- Sight-There is so much to see around you as you walk. But there is even more to notice if you look closely. Look for a rock for your kids to uncover. What is hiding underneath? Use a magnifying glass if you have one to examine critters up close.
- Smell-Inhale the outdoor air. What does it smell like? Find a flower for your kids to sniff. How would they describe its scent? Have them compare it to the aroma of dirt. Do you have a garden? Invite your children to sniff the vegetables growing there and describe what they smell like.
- Sound-Listen closely. Ask your children to identify three different sounds. Have your kids to compare the sounds they hear during the day with the sounds they hear at night. How are they the same? How are they different? Discuss why they only hear certain sounds at night.
- Touch-Nature is a smorgasbord of textures. Let your children feel the rocks, sand, dirt, tree trunk, grass, water, plants…. Which ones feel rough? Which things feel smooth? For an added challenge, blindfold them and then hand them objects from nature and see if they can identify what they are by touching them.
- Taste-Is there anything on your nature walk that your children can taste? Maybe some berries you find growing on a bush or some vegetables in your garden. Have your children tell you if the taste of the item is sweet, bitter or sour. Remember to stay away from any wild mushrooms or toadstools. They aren’t always safe to eat.
While we are talking about things to stay away from, don’t forget to steer clear of any poison ivy. You don’t want your little ones to come in contact with that plant while you are on your nature walk.
If you jump in muddy puddles…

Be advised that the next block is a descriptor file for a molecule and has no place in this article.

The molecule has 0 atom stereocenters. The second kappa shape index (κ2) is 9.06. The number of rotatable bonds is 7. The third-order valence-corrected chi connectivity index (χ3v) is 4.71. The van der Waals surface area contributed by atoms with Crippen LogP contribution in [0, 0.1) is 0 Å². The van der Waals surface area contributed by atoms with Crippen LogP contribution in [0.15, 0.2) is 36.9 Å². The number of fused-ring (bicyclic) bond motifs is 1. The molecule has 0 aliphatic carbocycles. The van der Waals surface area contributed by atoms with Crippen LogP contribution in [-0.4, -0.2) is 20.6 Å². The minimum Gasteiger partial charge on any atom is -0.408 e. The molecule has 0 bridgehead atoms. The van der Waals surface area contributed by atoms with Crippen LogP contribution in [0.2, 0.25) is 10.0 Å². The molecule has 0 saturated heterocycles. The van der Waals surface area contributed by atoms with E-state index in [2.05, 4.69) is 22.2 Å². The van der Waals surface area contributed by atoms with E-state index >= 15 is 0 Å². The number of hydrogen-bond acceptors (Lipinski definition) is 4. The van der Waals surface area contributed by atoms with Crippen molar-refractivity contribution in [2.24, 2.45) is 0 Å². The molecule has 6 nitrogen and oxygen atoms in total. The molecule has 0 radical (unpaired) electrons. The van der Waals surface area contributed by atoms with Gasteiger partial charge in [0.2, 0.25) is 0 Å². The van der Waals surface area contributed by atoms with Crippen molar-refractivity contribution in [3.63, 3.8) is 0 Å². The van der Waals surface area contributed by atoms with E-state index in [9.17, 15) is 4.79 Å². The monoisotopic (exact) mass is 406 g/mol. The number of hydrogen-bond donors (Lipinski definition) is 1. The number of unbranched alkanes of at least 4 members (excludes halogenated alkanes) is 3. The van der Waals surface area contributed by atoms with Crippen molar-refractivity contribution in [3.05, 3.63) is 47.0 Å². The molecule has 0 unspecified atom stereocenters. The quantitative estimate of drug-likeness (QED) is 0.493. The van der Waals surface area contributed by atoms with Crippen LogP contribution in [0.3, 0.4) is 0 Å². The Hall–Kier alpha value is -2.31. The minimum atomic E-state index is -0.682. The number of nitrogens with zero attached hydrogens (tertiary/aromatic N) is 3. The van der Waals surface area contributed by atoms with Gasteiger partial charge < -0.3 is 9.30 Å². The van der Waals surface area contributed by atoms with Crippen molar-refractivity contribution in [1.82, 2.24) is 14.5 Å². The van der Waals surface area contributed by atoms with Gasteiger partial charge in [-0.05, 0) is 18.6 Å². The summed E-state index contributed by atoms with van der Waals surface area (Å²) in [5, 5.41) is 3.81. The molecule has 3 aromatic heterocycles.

If you have young kids, you most likely are acquainted with Peppa Pig. My son was enamored by that show when he was little. That is why he had a George Pig themed birthday party when he turned two.
Peppa Pig loves jumping in muddy puddles. Her mommy always says, “If you jump in muddy puddles, you must wear your boots.”
Living in the country, I know why Mommy Pig was so adamant about Peppa wearing her rain boots. I have had to clean more than my share of muddy shoes. As a result, both kids now have a pair of rain boots that they usually wear when they go outside.
The next time it rains, have your children put on their rain boots and head outside to jump in the puddles. Yes, it will mean a messy load of laundry, but your children will experience something they will never forget.
Better yet, put on your rain boots and jump in the puddles with them, just like Mommy and Daddy Pig.
A natural kind of race
Your children have been cooped up in the house for days and really need to expend some energy. The last of the outdoor activities for kids I will suggest is to have a race outdoors.
Give a medium-sized box or container to each child and have your children run around the yard finding items such as sticks, rocks, leaves, acorns and pine cones to put in their box.
To make it more challenging, tell each child that they have to find 10 completely different items to put in their box.
Once all your kids have their items, have them line up their boxes next to each other. Put another set of boxes in a row about 20 feet or so from the first row of boxes. Have each child stand behind the box that contains the items he gathered.
When you say go, each child must pick up one item, quickly run to the other box 20 feet away from them and dump the object in it. Then they are to run back to the first box and repeat the process.
Make it more challenging for older children by having them hop, skip, run backward or crawl instead of run.
If the weather does not permit you to go outside and your kids desperately need to burn some energy, you can modify this game to do indoors.
Find objects to transfer from one room to the next. You will probably want to stick to walking quickly instead of running if you are inside. It would be horrible if someone broke the lamp you got from your grandmother.
Messy, but easy to clean up
After experiencing these outdoor activities for kids, you will find that nature’s toys can be messier than the toys inside your house, but they are easier to put away.
You can pretty much dump them anywhere outside and they won’t look out of place.
Get out the water hose and have your children help you clean the mud off of pots, pans and sludge filled boots.
If your kids are like mine, they are no longer tired of being inside. Instead, they are exhausted from all the energy they used to complete these activities.
And if you are like me, you are a little stressed out about the mud, but not near as much as you would be pulling kids off walls and investing in a wig.